NEW BRUNSWICK – The Zimmerli Art Museum at Rutgers pays tribute to one of America’s great illustrators of the 20th century with “Lynd Ward Draws Stories: Inspired by Mexico’s History, Mark Twain, and Adventures in the Woods.”
A gifted artist-storyteller, Ward illustrated more than 100 books, most of them for children and young adults. Featured in the exhibition are 37 of Ward’s captivating original and printed illustrations selected from the Zimmerli’s collection. On view from July 7 through June 23, 2013, this exhibition is open to the public on Fridays, Saturdays, and Sundays, as well as during first Wednesday evenings of the month. To reserve a class or group tour Tuesday through Sunday, contact the Education Department, 1-732-932-7237, ext. 615, at least two weeks in advance.
Selected from the Zimmerli’s extensive collection of original children’s book illustrations, this exhibition includes captivating original and printed illustrations for The Biggest Bear (1952), The Mexican Story (1953), America’s Mark Twain (1962), Nic of the Woods (1965), Early Thunder (1967), and Go Tim Go! (1967).
Twenty drawings, watercolors, and lithographic proofs for The Mexican Story – a sweeping history from the Aztec civilization to the 1950s – furnish important insights into Ward’s creative process. A prolific draftsman and printmaker, particularly in wood engraving, Ward pioneered the American graphic novel without text, which he called a “novel in woodcuts” for adults. His earliest books, Gods’ Man (1929) and Mad Man’s Drum (1930), exemplify this genre and also are on display in the exhibition.
Born in 1905 in Chicago, Ward spent his childhood in Illinois and Massachusetts, then graduated from high school in Englewood, New Jersey. According to family lore, upon discovering that his last name spells “draw” backwards, the youngster decided to become an artist. Ward’s father, a Methodist minister who favored social activism championing civil liberties, provided a moral upbringing that shaped his son’s views on society.
Ward studied fine arts at Columbia Teachers College in New York City. After graduating in 1926, he married fellow student May McNeer. They traveled to Europe, where Ward studied printmaking and book design at the National Academy of Graphic Arts in Leipzig, Germany. While abroad, Ward encountered prints and books that powerfully influenced his graphic style and inspired him to create his earliest books, which, in turn, launched the American graphic novel. Gods’ Man and Mad Man’s Drum were modern morality tales about ambition and greed that quickly became popular with readers during the Great Depression. This success prompted four more visionary graphic novels, including Vertigo (1937), Ward’s last and largest in the genre (Ward’s daughters donated a set of the extant woodblocks to the Rutgers University Libraries).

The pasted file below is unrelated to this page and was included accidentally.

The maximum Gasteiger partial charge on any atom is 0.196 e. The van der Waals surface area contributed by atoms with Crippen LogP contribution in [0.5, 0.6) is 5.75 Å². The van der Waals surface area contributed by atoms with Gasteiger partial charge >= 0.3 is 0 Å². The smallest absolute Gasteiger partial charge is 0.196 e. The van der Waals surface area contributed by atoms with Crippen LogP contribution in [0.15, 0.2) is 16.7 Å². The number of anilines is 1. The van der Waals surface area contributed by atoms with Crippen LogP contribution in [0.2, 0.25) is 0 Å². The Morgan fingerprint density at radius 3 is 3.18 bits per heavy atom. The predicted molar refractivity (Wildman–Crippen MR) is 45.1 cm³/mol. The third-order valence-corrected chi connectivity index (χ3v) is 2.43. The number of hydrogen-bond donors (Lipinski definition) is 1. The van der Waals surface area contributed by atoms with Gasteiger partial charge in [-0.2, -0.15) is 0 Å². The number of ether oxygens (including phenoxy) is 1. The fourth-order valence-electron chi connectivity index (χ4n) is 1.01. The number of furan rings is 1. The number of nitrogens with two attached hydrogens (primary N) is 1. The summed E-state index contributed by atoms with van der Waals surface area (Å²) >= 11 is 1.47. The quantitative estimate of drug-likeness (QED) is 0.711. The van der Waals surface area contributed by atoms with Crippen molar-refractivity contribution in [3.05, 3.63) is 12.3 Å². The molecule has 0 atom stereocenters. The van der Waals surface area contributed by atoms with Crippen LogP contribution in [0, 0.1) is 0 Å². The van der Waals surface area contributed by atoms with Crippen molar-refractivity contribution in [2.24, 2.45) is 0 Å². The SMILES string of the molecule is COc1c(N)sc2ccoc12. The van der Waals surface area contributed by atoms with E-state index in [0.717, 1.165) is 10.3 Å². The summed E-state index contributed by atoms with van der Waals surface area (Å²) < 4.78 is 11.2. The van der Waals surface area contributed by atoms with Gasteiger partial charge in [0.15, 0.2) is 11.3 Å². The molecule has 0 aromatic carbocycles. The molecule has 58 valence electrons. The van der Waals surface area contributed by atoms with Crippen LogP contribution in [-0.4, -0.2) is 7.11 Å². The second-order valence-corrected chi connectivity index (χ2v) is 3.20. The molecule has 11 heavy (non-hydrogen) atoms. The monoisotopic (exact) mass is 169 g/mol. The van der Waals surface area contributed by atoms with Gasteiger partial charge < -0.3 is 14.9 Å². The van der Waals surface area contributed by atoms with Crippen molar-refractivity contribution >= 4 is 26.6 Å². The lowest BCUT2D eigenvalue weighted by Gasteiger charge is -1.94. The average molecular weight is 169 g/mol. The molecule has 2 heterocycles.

Starting in the 1930s, Ward began creating picture books for younger readers, while also fulfilling commissions to illustrate literary classics. The Biggest Bear brought Ward the prestigious Caldecott Medal, America’s highest award for children’s book illustration. This honor encouraged him to create more books for younger audiences, including The Mexican Story, America’s Mark Twain, and Go Tim Go!, collaborations with his wife May McNeer, who wrote the text. In 1979, Ward retired to Reston, Virginia, where he died in 1985.
This exhibition, organized by Marilyn Symmes, Director, Morse Research Center for Graphic Arts and Curator of Prints and Drawings, with Beth McKeown, Assistant Curator of Prints and Drawings, was based in part on work by Gail Aaron, former Assistant Curator for Children’s Illustrations at the Zimmerli. These Lynd Ward children’s book illustrations were donated by May McNeer Ward to Rutgers on her husband’s behalf; in 1985 the Rutgers University Libraries transferred them to the Zimmerli Art Museum.
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